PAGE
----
Main altar within the Cathedrale Saint-Etienne
Main altar within the Cathedrale Saint-Etienne

The cathedral is really unique in its’ asymmetrical design and beautiful alcoves with sculptures and various confessionals from throughout the years. It was incredibly peaceful, especially with all of the candles burning.

Cathedrale Saint-Etienne
Cathedrale Saint-Etienne

Leaving the cathedral, we headed on to the Musee des Augustins that has a huge collection of sculpture and paintings from the Middle Ages to the 20th century.

Gargoyles at the Musee des Augustins
Gargoyles at the Musee des Augustins

The first room houses the medieval sculpture, which I found incredibly interesting – especially with the depiction of saints and some with the colour still remaining.

The museum also houses a huge hall in which fine art classes take place surrounded by incredible paintings and a beautiful organ at its centre. Toulouse’s famous organ dominates one of the walls and commands awe.

Incredible organ in the Musee des Augustins
Incredible organ in the Musee des Augustins

Upstairs you find an interesting light installation by Jorge Pardo. Inaugurated in May 2014 for Toulouse second International Art Festival, the display houses Toulouse’s beautiful Romanesque art separated into three categories shown by the change in light fitment.

Light installation by Jorge Pardo using Romanesque statues
Light installation by Jorge Pardo using Romanesque statues

These distinguishing lamps separate the set of capitals taken from the cloisters, no longer extant, of La Daurade, Saint Sernin and Saint Etienne. Pardo designed every element of the room, from the pillars to the tiling.

One of the statues in Jorge Pardo's installation, this one shows the story of Saint John the Baptist and Salome
One of the statues in Jorge Pardo’s installation, this one shows the story of Saint John the Baptist and Salome

Continuing up the stairs, you are presented with contemporary statues by artists such as Alexandre Falguiere.

Nymph Chasseresse Statue by Alexandre Falguiere
Nymph Chasseresse Statue by Alexandre Falguiere

You then enter the gallery with famous pieces such as Edouard Debat-Ponsan’s The massage.  Only the red gallery was open, unfortunately, as I would have liked to explore more of the artwork. Nevertheless, the pieces were beautiful. In particular, I liked the artwork of Armand Point and Philippe-Auguste Hennequin with their very different styles.

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Artwork in the red gallery
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Artwork in the red gallery

Time to check in to the hotel, we got settled in for a quick nap before heading out for the evening.

View from window of the Musee des Augustins
View from window of the Musee des Augustins

It was time to explore the Toulouse Christmas market. At the end of the street where our hotel was, we came to a roundabout decorated with a huge Saint Nicholas in his ice carriage next to a festive carousel. It was like being in a fairy-tale. All the streets were decorated with lights and the market looked quaint in the shadow of the Place du Capitole.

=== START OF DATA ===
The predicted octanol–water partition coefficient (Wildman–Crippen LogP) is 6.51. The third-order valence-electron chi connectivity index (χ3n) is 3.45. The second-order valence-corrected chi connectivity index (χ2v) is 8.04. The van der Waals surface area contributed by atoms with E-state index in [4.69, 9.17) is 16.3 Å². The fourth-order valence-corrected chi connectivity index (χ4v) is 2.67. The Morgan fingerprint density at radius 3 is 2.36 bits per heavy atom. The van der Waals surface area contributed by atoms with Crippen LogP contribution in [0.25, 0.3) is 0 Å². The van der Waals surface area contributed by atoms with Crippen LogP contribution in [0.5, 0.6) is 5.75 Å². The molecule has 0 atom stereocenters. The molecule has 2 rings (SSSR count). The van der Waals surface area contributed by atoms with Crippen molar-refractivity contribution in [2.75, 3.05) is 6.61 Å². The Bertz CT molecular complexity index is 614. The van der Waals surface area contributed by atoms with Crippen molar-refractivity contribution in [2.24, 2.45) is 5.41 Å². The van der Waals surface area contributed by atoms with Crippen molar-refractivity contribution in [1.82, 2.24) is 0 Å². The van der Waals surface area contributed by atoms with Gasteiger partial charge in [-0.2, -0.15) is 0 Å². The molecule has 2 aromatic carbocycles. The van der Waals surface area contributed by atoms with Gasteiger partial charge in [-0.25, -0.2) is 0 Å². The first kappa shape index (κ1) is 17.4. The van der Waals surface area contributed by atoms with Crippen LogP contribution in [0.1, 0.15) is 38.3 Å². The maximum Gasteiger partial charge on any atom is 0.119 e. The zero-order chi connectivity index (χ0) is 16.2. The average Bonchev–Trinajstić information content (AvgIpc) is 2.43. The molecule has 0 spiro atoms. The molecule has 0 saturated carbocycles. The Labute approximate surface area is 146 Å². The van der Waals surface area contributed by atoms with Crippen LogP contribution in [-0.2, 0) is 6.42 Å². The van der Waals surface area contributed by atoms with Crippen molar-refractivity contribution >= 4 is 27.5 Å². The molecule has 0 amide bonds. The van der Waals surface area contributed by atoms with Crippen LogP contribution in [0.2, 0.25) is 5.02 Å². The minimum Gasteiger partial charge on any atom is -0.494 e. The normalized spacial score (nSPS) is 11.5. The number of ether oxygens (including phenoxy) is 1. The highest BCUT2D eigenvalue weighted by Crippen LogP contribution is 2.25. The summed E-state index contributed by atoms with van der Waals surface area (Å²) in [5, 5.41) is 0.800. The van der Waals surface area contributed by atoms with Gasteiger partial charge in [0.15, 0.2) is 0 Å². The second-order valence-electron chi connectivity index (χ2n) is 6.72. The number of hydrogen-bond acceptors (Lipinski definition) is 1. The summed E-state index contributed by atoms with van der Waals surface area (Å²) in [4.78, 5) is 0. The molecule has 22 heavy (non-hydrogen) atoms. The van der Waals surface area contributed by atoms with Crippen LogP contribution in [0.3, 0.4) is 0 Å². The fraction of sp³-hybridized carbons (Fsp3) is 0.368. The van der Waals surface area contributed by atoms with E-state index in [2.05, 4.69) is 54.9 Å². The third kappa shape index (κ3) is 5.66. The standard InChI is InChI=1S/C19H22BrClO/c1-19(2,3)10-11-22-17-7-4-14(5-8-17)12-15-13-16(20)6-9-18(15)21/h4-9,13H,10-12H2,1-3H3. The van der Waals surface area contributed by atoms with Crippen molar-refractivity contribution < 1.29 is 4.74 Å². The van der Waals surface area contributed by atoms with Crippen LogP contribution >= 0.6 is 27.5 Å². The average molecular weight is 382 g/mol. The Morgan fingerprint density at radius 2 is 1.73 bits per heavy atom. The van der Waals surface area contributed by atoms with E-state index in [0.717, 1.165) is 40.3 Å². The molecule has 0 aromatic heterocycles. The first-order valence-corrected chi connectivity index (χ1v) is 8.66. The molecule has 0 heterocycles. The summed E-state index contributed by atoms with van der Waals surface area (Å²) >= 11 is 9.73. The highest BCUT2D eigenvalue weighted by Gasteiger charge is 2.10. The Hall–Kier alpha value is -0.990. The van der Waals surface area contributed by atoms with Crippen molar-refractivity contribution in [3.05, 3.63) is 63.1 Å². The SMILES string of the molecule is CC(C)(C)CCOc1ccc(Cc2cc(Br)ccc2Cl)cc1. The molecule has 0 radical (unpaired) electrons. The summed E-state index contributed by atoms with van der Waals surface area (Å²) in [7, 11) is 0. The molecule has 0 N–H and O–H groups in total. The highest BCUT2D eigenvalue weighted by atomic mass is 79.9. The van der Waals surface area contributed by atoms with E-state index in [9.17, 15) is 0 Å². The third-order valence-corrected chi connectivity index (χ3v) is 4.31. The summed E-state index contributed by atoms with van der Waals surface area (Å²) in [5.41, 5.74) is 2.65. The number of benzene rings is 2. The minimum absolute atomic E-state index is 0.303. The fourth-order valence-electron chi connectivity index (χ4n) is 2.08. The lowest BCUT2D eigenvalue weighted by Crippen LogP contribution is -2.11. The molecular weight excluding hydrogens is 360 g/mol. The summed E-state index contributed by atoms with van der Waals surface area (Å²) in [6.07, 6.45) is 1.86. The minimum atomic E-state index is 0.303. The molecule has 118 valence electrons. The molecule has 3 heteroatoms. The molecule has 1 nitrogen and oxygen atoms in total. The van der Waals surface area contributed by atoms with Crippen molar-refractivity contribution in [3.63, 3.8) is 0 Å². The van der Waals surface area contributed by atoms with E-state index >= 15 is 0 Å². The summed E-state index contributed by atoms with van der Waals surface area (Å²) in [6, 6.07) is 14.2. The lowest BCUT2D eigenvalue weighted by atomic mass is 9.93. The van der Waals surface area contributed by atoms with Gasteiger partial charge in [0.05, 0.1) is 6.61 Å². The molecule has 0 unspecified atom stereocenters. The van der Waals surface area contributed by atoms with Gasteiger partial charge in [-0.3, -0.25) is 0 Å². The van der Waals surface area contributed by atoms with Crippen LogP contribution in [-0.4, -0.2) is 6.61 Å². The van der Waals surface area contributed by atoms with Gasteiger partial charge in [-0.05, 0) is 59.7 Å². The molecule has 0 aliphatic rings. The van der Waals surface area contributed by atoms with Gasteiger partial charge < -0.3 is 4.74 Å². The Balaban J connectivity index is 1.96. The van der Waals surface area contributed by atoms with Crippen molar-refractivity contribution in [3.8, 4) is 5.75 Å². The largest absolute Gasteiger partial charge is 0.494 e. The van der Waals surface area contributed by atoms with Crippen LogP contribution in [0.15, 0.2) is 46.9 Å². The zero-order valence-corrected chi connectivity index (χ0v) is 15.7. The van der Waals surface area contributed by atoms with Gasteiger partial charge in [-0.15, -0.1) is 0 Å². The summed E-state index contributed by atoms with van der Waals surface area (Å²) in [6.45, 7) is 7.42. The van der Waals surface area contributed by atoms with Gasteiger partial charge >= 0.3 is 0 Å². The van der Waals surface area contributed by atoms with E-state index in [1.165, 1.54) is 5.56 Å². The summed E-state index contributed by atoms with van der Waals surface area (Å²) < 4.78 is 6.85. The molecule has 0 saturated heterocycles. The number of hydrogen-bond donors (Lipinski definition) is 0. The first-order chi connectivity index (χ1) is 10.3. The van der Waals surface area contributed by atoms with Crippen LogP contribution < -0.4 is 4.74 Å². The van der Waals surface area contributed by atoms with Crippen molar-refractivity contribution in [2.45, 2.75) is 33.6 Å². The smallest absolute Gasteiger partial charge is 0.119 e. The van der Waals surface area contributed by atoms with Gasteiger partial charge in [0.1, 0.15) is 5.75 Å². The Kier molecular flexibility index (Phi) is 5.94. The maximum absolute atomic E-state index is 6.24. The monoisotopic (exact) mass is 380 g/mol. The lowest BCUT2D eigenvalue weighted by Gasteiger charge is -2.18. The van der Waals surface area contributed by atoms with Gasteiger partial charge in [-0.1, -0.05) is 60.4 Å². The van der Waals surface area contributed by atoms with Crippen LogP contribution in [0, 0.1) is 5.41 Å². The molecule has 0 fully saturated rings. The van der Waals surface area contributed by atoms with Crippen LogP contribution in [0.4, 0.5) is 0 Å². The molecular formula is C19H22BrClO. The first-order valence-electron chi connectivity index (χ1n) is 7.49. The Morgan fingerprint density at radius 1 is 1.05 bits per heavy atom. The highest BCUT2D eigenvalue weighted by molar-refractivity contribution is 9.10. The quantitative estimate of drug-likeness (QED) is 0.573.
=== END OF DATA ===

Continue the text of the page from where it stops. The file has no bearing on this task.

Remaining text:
Toulouse's Christmas decorations
Toulouse’s Christmas decorations

After looking at multiple restaurant menus as we walked, and not liking anything we saw, we eventually decided to buy something at the market. We had Toulouse sausage with chips, which definitely filled a hole. Then we wandered around the stalls.

Toulouse Christmas market
Toulouse Christmas market

Not quite the Christmas market I had expected, it was noticeably French with the scent of bread and strong cheese, meats and fried onions filling the air. The stalls had various handmade items and Christmas decorations. Despite the lights continually shorting out leaving parts of the market in darkness, we enjoyed wandering whilst drinking delicious Vin Chaud (mulled wine).

Toulouse Christmas decorations
Toulouse Christmas decorations

Feeling cold, we dipped into a bar where we had the worst wine I’ve ever tasted… Managing to drink it, we tried to find another bar but there wasn’t any room at the inn. So, we returned to the hotel’s “bar”, which consisted of a drinks cabinet and three sofas. We were greeted by a very helpful American lady who served us some very nice Chardonnay and pointed us towards the main sights of Toulouse. We would begin to explore more the following day.

Chris with our "Bag of wine"
Chris with our “Bag of wine”

European Mini Break: Sforza Castle, Italy

Day two, we decided to explore the Sforza Castle. But not before spending far too long in a lovely bakery nearby our hotel, Mr Moussa. We first sampled the croissants: Chris chose plain whilst I had apricot marmalade. It was all of the tastes of Christmas! We shared a few mini tarts before ordering chunks of focaccia. Definitely a feast of Italy.

Sforza Castle, Milan
Sforza Castle

Positioned at Milan’s centre, the Castle was unlike any other castle I have seen with red brick and white details. The area had been massively restored over recent years to reveal the majesty of former times.

Fountain at Sforza Castle
Fountain outside Sforza Castle

The castle was originally a Visconti fortress but later home to the mighty Sforza dynasty, who ruled Renaissance Milan. Like Milan’s cathedral, the castle has undergone many transformations, including the addition of 12 bastions under Spanish command in 1550 and Napoleon’s draining of the moats and removal of its drawbridges during his reign.